The control channel portion 132B of the flow controller 130 comprises a generally cylindrical passage 150. In the embodiment shown, the cylindrical passage 150 is substantially circular. Other cross sectional shapes for the cylindrical passage 150 (e.g., elliptical) are also contemplated as within the scope of the present invention. The length L and width W, or diameter, of the control channel portion 132B may be selected to change the flow dynamics of the droplets as they pass through the flow controller 130. In one exemplary embodiment, the length L of the control channel portion 132B is sized between about 13 millimeters (0.5 inch) and about 25 millimeters (1 inch). In another exemplary embodiment, the width W, or diameter, of the control channel portion 132B is sized between about 3 millimeters (0.1 inch) and about 10 millimeters (0.4 inch). Other lengths L and widths W not specifically mentioned here may also be utilized without departing from the scope of the present invention. As would be readily understood by one skilled in the art, different combinations of lengths L and widths W may provide different amounts of noise reduction, depending upon the other parameters of the ELSD 90. As such, some modeling and/or experimentation may be required to optimize noise reduction for a particular ELSD apparatus 90.

The control channel portion 132B can also be defined according to the ratio of the length L to the width W. In one exemplary embodiment, the L/W ratio of the control channel portion 132B is between about 1.5 and about 20. In another exemplary embodiment, the L/W ratio of the control channel portion 132B is between about 2 and about 5. The control channel portion 132B of the flow controller 130 can also be defined according to the ratio of the cross-sectional area of the control channel portion 132B to the cross sectional area of the drift tube 108. When expressed as a percentage, this ratio indicates the flow area of the flow controller 130 as a percentage of the flow area of the drift tube 108. In one exemplary embodiment, this ratio is between about 2 percent and about 20 percent. In other words, the cross-sectional area of flow of the flow controller 130 is between about 2 percent and about 20 percent the size of the flow area of the drift tube 108. In another exemplary embodiment, the cross-sectional area of flow of the flow controller 130 is between about 3 percent and about 10 percent the size of the flow area of the drift tube 108. In still another exemplary embodiment, where the drift tube 108 has an inside diameter of about 22 millimeters (0.9 inch) and the control channel portion 132B of the flow controller 130 has an inside diameter of about 5 millimeters (0.2 inch), the cross-sectional area of flow of the flow controller is about 5 percent the size of the flow area of the drift tube.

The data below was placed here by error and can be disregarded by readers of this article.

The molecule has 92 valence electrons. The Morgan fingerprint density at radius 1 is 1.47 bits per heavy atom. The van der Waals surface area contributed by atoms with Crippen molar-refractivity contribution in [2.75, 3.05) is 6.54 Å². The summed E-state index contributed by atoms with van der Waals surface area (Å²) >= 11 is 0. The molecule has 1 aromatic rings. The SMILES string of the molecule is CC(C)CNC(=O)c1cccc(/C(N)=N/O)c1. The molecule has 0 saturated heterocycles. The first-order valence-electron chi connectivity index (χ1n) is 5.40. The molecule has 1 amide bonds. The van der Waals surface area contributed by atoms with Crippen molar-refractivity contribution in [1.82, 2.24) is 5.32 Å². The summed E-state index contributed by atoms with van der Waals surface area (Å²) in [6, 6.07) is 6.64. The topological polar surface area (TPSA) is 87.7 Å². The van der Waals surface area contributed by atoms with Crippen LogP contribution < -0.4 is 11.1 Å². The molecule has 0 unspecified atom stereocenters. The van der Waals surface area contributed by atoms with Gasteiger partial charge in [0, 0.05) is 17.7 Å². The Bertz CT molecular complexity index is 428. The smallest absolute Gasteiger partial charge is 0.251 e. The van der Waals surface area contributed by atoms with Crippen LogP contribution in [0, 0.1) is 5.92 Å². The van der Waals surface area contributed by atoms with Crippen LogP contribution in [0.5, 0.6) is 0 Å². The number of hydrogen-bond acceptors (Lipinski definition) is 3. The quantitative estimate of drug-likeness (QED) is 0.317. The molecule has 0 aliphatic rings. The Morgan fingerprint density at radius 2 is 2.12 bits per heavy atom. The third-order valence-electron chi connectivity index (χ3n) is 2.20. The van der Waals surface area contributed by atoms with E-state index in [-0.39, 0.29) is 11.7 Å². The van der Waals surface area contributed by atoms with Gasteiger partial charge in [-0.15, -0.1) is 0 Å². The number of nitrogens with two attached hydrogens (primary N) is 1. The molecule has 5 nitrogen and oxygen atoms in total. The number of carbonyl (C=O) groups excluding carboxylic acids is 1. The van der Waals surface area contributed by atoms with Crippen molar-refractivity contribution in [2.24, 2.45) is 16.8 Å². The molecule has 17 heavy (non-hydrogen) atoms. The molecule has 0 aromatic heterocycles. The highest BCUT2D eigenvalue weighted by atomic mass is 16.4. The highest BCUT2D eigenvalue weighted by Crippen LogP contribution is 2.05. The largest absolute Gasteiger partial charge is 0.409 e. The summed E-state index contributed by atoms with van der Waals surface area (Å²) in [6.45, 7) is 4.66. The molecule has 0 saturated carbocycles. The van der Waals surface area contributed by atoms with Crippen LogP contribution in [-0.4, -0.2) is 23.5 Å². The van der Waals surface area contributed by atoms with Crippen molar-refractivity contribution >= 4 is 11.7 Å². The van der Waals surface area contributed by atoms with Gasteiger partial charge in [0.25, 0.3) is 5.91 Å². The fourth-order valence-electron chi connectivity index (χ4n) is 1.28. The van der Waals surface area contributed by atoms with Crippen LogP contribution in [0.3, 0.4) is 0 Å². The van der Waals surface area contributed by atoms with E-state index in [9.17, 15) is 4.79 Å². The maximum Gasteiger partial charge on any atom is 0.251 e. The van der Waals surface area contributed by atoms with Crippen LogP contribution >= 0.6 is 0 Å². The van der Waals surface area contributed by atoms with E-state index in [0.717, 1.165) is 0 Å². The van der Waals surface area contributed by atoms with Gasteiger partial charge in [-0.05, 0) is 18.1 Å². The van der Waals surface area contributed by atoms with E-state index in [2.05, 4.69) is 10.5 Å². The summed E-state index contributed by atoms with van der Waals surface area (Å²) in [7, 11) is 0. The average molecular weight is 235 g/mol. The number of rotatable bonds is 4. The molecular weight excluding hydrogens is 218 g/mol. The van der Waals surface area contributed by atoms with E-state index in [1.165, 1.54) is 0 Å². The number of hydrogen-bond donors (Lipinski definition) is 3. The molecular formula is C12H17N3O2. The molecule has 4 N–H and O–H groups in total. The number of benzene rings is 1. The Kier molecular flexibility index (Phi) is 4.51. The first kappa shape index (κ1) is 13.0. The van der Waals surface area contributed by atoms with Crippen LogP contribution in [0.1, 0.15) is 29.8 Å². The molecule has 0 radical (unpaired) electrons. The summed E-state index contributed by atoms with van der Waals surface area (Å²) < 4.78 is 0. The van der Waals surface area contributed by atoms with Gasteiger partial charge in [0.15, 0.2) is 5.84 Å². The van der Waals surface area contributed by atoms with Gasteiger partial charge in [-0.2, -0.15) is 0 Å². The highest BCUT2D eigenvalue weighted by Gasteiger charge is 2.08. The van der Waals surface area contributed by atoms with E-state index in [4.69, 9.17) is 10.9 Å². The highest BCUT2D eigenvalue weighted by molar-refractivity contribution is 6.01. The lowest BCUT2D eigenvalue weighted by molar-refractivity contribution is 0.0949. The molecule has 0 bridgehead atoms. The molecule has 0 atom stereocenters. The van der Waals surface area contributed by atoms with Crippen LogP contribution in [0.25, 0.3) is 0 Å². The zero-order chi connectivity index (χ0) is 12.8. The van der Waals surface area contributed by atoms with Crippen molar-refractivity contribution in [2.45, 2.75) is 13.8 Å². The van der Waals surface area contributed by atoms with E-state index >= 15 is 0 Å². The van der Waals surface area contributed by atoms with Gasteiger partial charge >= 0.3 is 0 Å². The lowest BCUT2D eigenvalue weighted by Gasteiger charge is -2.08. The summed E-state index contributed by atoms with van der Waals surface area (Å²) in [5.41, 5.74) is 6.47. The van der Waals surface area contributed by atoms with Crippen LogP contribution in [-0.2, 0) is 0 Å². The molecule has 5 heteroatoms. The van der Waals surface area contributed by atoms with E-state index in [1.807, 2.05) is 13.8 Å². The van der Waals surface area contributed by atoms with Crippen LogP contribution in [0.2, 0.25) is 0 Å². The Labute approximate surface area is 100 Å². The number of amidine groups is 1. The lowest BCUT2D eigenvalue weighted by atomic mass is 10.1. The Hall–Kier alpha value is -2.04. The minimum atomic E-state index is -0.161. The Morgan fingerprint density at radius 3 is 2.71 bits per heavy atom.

The outlet portion 132C of the flow controller 130 also includes a tapered outlet sidewall 160 extending from the cross-section of the control channel portion 132B to an open exit 164 of the flow controller. In the embodiment shown, the tapered outlet sidewall 160 is substantially conical in shape and extends at an angle β measured between opposite sides of the tapered outlet sidewall. In one exemplary embodiment, angle β is between about 30 degrees and about 120 degrees. In other exemplary embodiments, the angle β is one of about 30 degrees, about 60 degrees, about 82 degrees, about 90 degrees, about 100 degrees, about 110 degrees, and about 120 degrees. Other β angles between about 30 degrees and about 120 degrees not specifically mentioned here may also be utilized without departing from the scope of the present invention. As would be readily understood by one skilled in the art, different β angles may provide different levels of noise reduction, depending upon the other parameters of the ELSD 90. As such, some modeling and/or experimentation may be required to optimize noise reduction for a particular ELSD apparatus 90. It should also be noted that the angle α and the angle β of the flow controller 130 may be different from one another without departing from the scope of the embodiments of the present invention.

The flow controller 130 is adapted to reduce pressure fluctuations and turbulence in the droplet flow, which is believed to be a substantial cause of noise observed by the detection cell 110. Such noise is exhibited as jagged Gaussian peak shape in chromatographs, as will be explained in detail below with respect to FIGS. 3-7. Without the flow controller 130 described herein, the detection cell 110 detects this pressure fluctuation and turbulence in the droplet flow as increased signal noise.